Lack of oversight by CUNY administration has led to a system “ripe for abuse” like financial waste and questionable spending on several CUNY campuses including Brooklyn College where past president, confirmed to be President Gould, spent over $60,000 on cleaning services and her retirement party, an Inspector General investigation revealed.
The report investigated spending of foundation funds, the college’s relationships with affiliated foundations, and “conflicts of interest.” According to the report, the lack of oversight isn’t only irresponsible but is harmful to students and faculty as it takes funds away from the campus. In order to serve the students better, the report recommends CUNY make “significant steps” to “immediately…strengthen the fiscal integrity and oversight of this system,” including implementing centralized policy and putting more restraint on CUNY-based foundations, private groups that raise money for the benefit of the college.
“Spending practices at the City University of New York have raised several clear and immediate concerns, including a glaring lack of transparency and the potential for waste and abuse,” Inspector General Leahy Scott said in a press release. “CUNY’s affiliated foundations are entrusted with approximately $1 billion and must ensure those funds are expended for the benefit of the school’s educational mission and its students. The goal of this interim report and my continuing investigation is to help restore the trust among the student body and taxpayers at large as to the integrity of this esteemed institute of higher education.”
The investigation began last month when William C. Thompson Jr., the chairman of CUNY’s Board of Trustees and the former New York City comptroller, requested it after the New York Times questioned expenses made by Lisa S. Coico, president of the City College of New York. Her unexpected resignation followed.
According to the preliminary report, the investigation found inappropriate spending at some of the senior colleges including City College, Queens and Brooklyn colleges, their corresponding foundations and the CUNY Research Foundation.
Brooklyn was mentioned three times for questionable spending including excessive spending on lobbying corporations, using approximately $36,000 per year out of the Presidential Discretionary Fund to pay for a part-time housekeeper for the college president and almost $35,000 for a retirement party for Brooklyn College’s former president. According to the report, “Brooklyn College appears to have steered funds generated from a licensing agreement between the college and certain professors into the Brooklyn College Foundation so that they would be deemed discretionary funds, and could be used for, among other things, the retirement party.”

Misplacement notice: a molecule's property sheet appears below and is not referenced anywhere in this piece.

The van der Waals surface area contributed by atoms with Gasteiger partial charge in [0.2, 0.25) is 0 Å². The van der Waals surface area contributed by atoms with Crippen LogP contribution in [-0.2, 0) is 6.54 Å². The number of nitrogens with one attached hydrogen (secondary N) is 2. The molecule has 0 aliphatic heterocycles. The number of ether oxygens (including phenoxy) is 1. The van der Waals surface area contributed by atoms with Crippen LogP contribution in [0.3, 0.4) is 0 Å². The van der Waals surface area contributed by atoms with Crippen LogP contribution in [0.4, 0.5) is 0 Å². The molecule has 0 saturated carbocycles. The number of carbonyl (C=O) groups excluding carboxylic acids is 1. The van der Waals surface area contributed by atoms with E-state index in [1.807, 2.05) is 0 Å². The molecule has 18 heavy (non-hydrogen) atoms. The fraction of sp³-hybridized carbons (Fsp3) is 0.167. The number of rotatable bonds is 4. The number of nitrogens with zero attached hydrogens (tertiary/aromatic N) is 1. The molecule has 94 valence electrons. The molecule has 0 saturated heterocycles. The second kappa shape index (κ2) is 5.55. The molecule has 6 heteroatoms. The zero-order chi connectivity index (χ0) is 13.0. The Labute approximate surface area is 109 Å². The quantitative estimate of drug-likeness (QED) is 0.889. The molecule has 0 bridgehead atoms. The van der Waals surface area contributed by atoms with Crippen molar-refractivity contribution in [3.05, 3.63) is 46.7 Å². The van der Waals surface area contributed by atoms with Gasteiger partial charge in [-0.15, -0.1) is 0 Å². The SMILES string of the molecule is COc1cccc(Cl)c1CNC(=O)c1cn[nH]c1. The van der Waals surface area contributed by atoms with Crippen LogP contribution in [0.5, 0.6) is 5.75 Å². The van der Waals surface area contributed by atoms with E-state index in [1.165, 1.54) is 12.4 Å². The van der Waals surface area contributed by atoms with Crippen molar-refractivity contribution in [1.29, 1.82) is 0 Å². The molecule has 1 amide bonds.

Though the president was not named in the report, a Brooklyn College spokesperson has confirmed the purchases were made by former President Karen Gould. Outside this confirmation, the college provided no comment on the spending.
The Presidential Discretionary Fund is a set of funds aggregated from sources outside of students’ fees and tax-levy appropriations. It is intended to be used “in support of educational, social, and cultural events and programs of the colleges, for hospitality extended to guests of the colleges, and attendance by members of the University community at receptions, dinners and other events outside of the college that are of significance to the college or University.” The mentioned expenses did not fit these requirements. According to the report, the amount Gould spent on her cleaning service would have been enough to provide full scholarships for up to six students annually, or provide other benefits to the academic programs of the college.
At this moment it is unclear if or how CUNY will implement change. In a statement, James B. Milliken, the chancellor of CUNY said, “I take the findings and recommendations of the inspector general very seriously, and will work with Chairperson Thompson, the Board of Trustees and the inspector general immediately to address the recommendations. CUNY must have in place the policies and practices that reflect and ensure the highest levels of integrity, accountability and transparency.”
CUNY did not respond to questions about plans or policy changes.